Data Privacy in the US

There are those that believe that data privacy in the United States is like the wild west. That’s a bit of an overstatement. The Federal Trade Commission (FTC) has been overseeing consumer data protection in the United States for years and provides resources for both businesses and consumers on how to deal with data breaches. However, the difference between what the FTC does and GDPR is that the GDPR is law while the FTC is regulation. There is no national consumer privacy law in the United States. This means that for each smart building that’s constructed, knowledge of the state laws regarding consumer privacy is required.

Constructing a smart building in California in 2020, for example, means that you must abide by the California Consumer Privacy Act, which was signed into law in June of 2018. This law follows in the footsteps of the GDPR by giving consumers the ability to discover what information is being collected, why that information is being collected, with which other companies that information is shared, and then opt out.

Another example from California is the law that bans default passwords from any devices that connect to the internet directly or indirectly, or which are given an IP address on the network or a Bluetooth address. This law will also go into effect in 2020. The intent of this law was to assist in securing the networks by not allowing common default passwords such as “admin,” “12345,” or “password” to be used when products ship to consumers and businesses, but it also means that for any company that’s manufacturing a product sold in California, there must be regulatory compliance.

It is, of course, best practice to always change default passwords prior to the final installation of any device. However, when it comes to smart buildings, many of the simpler devices like sensors used to gather and collect the usage data of systems are often left unchanged because it’s easier for maintenance. This law will require a great deal more coordination with in-house or third-party maintenance staff to ensure proper password management.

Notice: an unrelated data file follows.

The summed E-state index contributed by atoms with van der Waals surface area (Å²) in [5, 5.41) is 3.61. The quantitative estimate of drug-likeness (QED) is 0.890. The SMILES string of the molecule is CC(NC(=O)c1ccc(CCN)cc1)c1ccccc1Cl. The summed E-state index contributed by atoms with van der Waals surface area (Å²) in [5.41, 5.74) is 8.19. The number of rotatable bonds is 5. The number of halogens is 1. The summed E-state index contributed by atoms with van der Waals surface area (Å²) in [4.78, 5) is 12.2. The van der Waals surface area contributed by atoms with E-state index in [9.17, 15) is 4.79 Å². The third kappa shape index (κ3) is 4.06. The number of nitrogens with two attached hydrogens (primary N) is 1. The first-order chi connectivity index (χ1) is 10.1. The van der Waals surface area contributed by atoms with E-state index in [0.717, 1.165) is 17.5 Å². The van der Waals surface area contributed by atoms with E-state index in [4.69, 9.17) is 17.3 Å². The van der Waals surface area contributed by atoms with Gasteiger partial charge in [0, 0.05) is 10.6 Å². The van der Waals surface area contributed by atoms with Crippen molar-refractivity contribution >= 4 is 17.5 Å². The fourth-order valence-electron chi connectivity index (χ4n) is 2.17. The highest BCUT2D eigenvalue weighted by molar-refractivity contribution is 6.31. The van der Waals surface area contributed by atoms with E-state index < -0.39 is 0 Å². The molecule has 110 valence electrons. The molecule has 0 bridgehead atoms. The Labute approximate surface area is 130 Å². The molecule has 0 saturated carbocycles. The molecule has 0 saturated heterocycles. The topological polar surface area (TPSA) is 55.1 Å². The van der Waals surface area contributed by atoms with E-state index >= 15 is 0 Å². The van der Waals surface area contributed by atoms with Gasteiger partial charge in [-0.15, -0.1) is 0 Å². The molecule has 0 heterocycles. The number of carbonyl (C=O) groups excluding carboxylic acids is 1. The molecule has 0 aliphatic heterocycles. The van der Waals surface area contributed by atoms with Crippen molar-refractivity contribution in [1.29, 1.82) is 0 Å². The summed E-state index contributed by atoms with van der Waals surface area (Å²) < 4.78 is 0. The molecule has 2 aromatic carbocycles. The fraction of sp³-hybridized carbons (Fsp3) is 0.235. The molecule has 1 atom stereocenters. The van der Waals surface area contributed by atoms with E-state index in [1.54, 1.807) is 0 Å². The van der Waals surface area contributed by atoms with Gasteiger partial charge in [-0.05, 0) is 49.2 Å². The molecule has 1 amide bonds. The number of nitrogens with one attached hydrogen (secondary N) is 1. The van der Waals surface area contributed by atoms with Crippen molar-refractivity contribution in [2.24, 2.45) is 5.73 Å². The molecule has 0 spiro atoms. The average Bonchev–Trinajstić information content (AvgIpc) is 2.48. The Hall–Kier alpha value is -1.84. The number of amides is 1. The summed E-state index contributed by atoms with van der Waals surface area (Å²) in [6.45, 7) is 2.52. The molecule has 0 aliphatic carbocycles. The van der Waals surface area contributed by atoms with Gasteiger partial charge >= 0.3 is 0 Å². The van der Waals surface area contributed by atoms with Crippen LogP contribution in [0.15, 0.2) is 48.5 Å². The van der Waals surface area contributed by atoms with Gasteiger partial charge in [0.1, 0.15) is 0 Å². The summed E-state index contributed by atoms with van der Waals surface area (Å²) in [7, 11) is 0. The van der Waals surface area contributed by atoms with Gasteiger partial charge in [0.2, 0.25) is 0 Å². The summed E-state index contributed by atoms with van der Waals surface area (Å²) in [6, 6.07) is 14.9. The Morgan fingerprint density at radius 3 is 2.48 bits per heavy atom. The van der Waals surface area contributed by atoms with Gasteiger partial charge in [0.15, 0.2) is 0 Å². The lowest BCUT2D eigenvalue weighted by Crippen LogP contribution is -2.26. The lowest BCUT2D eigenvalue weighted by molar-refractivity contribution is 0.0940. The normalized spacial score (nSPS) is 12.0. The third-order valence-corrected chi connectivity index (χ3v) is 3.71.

It also means that the partners your company works with should be monitoring the progress of product manufacturers as they seek to comply with this law. Consultants, architects, and contracted design firms must be aware of what their manufacturing partners are doing to comply with this law. It’s unlikely that the manufacturers will ship one set of product that will abide by the password law for California and have another inventory available for the rest of the country, so odds are we will begin seeing this affect all devices.

That’s the rub with regulation of smart devices in the United States. With no national privacy law or security law, only reactionary regulatory oversight, each state has the ability to determine what it wants to do. What works in one state may not work for another. Based on that, there will be a need to understand the technology laws for each state while the building is in design. This will add time and cost to each project as research will need to be performed and coordination between any trade that wishes to utilize a network connection capable of providing an error message via email, text, or other notification will need to ensure that the devices being installed are compliant with the local laws.

Experts at Networked Technology

Smart buildings are the future in efficiency for both energy and workflow. Designing them, however, requires connecting potentially thousands of devices to the network. The team required to execute these projects is going to shift in the near future from just architects, consultants, contractors, and company representatives for the end user to add compliance officers, legal analysts, and experts in each of the niche fields of technology to assist those new team members. It will soon be much more difficult to execute a smart building project with generalists. Having the right team on your side will make your smart building deployment an efficient, and compliant, success.